On 4 September, the Konrad Adenauer Stiftung (KAS), under the Socio-economic Governance Program Asia (SOPAS), hosted a special panel during the 2020 AAS-in-Asia Conference. Entitled, “The Other: Automation, Innovation and the Future of Work in Asia”, the panel aimed to address salient issues and debates about the impact of automation and technological innovation on employment and labor practices in Asia. In particular, it sought to examine how technology transformed and will continue to affect economic and social structures in developing Asian countries, where governments, industries, civil society organizations and the workforce are still at grips with responding to the demands of the “Fourth Industrial Revolution” (Industry 4.0). To discuss these issues, KAS invited experts from leading multilateral institutions who have done grounded, extensive research on the topic: Dr Elisabetta Gentile from the Asian Development Bank (ADB), Dr Christian Viegelahn from the International Labor Organization (ILO) and Dr Daniel Schmücking from KAS Cambodia.
The chair, KAS Chief Representative to Japan Ms Rabea Bauer opened the panel with a brief description of KAS and the organization’s projects across the globe. According to her, aside from security and foreign policy issues, KAS is also concerned about socio-economic subjects, which makes technology and labor issues significant to their work. Ms Bauer then laid the background of the panel theme, highlighting the global anxiety and fear of technological unemployment which came along with the increasing ability of machines to perform cognitive tasks. Developing countries, in particular, are vulnerable to the future of work trends where machines are replacing human labor and changing economic structures and social dynamics.
Dr Elisabetta Gentile began the discussion with her presentation entitled, “How Technology Affects Jobs”. She cautioned against the commonplace understanding that technology is displacing jobs. She pointed historically that while new technologies had initially disrupted every stage of industrial revolutions it also increased human activity and eventually complimented human workforce. According to Dr Gentile, what induces the present technological unemployment anxiety is the idea that “this time is different” where algorithms, not physical technology like machines, threaten to replace jobs. Despite these fears, her research with ADB indicates several reasons to be optimistic: 1) new technologies automate some tasks of a job, where human jobs do not disappear but are transformed; 2) technical feasibility does not guarantee economic feasibility since it will take a very long time and huge costs for machines to work like humans; 3) specific to developing Asia, the rising income and consumer demands would compensate for the decreasing need for human technology; and 4) history demonstrates that new technology creates new occupation and industries.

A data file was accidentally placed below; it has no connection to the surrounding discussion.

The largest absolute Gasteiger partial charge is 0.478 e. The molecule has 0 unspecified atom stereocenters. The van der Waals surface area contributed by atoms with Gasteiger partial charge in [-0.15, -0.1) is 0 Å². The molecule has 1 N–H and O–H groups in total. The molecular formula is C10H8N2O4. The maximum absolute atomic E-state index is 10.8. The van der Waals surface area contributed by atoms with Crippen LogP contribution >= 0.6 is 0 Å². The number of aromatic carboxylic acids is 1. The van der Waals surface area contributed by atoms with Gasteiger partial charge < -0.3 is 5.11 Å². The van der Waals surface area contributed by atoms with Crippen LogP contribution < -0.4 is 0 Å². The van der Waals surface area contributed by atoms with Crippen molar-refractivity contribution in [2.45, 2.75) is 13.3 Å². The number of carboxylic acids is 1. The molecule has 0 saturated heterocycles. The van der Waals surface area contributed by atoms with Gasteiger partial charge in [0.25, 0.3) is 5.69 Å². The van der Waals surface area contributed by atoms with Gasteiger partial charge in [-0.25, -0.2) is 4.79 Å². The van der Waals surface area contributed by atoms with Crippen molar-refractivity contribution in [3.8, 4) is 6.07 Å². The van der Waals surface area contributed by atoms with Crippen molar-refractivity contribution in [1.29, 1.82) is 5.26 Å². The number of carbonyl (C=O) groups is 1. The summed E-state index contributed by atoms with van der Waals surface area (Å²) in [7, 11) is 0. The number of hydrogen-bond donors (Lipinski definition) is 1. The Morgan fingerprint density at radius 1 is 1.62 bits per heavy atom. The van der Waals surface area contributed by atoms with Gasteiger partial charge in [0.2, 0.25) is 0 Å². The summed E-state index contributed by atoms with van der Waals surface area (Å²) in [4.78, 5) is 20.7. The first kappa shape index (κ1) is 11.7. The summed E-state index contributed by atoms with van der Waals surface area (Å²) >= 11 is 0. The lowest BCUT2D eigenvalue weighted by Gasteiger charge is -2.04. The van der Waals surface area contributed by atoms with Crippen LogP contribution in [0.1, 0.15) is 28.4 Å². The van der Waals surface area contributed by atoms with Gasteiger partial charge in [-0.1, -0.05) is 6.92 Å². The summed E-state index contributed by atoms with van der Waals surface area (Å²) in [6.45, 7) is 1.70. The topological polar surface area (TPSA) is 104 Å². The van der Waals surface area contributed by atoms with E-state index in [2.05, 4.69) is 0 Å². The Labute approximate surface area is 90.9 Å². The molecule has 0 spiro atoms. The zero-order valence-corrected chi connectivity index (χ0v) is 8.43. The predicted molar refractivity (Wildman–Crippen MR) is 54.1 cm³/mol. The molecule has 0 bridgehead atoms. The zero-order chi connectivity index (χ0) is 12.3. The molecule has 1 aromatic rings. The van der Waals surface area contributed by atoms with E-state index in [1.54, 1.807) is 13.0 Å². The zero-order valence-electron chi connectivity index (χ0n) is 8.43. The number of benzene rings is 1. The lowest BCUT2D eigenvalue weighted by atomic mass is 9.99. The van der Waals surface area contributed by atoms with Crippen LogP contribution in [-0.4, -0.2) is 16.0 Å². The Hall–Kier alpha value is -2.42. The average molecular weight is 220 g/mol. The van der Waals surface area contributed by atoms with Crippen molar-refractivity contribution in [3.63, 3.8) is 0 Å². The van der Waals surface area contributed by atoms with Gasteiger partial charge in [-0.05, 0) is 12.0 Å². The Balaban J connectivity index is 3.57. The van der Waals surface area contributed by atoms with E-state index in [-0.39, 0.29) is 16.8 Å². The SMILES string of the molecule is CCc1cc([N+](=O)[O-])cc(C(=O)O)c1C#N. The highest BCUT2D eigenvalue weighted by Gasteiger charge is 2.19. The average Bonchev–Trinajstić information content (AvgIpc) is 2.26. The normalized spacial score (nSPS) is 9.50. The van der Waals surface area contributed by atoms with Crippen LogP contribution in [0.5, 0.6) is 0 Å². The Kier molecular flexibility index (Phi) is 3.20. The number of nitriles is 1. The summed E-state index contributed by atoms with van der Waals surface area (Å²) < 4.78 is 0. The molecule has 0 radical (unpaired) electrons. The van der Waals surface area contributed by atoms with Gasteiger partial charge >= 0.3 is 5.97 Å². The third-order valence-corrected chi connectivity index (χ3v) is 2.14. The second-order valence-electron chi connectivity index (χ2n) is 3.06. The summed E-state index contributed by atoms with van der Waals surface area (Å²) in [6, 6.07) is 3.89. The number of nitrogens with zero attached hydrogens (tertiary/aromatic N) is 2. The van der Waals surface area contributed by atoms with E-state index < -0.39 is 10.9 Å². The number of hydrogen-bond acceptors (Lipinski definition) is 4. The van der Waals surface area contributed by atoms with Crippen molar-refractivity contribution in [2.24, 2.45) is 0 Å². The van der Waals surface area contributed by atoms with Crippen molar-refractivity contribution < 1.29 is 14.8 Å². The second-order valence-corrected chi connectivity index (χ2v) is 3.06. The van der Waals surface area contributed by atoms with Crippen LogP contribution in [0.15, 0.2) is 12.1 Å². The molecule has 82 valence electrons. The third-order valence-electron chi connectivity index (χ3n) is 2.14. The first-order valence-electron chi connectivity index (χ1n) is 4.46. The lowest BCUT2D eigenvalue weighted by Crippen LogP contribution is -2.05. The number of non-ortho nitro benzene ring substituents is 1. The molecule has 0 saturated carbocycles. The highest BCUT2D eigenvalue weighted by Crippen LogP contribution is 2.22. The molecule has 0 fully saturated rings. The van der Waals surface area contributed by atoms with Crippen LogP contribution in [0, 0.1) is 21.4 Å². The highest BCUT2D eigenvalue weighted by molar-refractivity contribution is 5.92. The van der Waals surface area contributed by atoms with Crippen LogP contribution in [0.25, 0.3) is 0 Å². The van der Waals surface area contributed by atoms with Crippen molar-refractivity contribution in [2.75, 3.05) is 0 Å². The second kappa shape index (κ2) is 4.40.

Furthermore, Dr Gentile points out the importance of understanding that machines tend to replace routine and manual occupation. Machines are still most present in sectors which have been reliant on robotics and machine technology (e.g automotive industry), while nonroutine, cognitive occupations maintain the need for human labor. In Asia, despite technology with global value chain posing employment risks due to the erosion of competitive advantage of low-cost human labor, Asian countries such as Philippines, India and Malaysia also show how technology enabled the creation of new nonroutine jobs and titles. Despite these promises, Dr Gentile reminded the audience of the difficulties attached to predicting technological innovation, and of the governments and businesses’ pivotal role in providing skills-training to match new jobs.
Following Dr Gentile’s comprehensive analysis, Dr Christian Viegelahn discussed his research with ILO in his presentation, “Preparing for the Future of Work: National Policy Responses in ASEAN +6”. The research aimed to examine the policies that ASEAN +6 countries are implementing and creating to prepare their labor markets for technological, climate and labor changes. This is important because various forces are changing the work practices such as the demand for “green jobs”, loss of working hours due to the coronavirus pandemic and demographic changes. His research on expectations and trends on labor in the region showed that the youth are optimistic about the prospect of technology creating more jobs, and that media reports indicate optimism and high expectations with the Industry 4.0. In addition, government policies tend to emphasize on high-skilled human resource, as governments invest on skills development for tech upgrading, vocational training, sector-specific skills roadmaps, lifelong learning and attracting highly-skilled talents.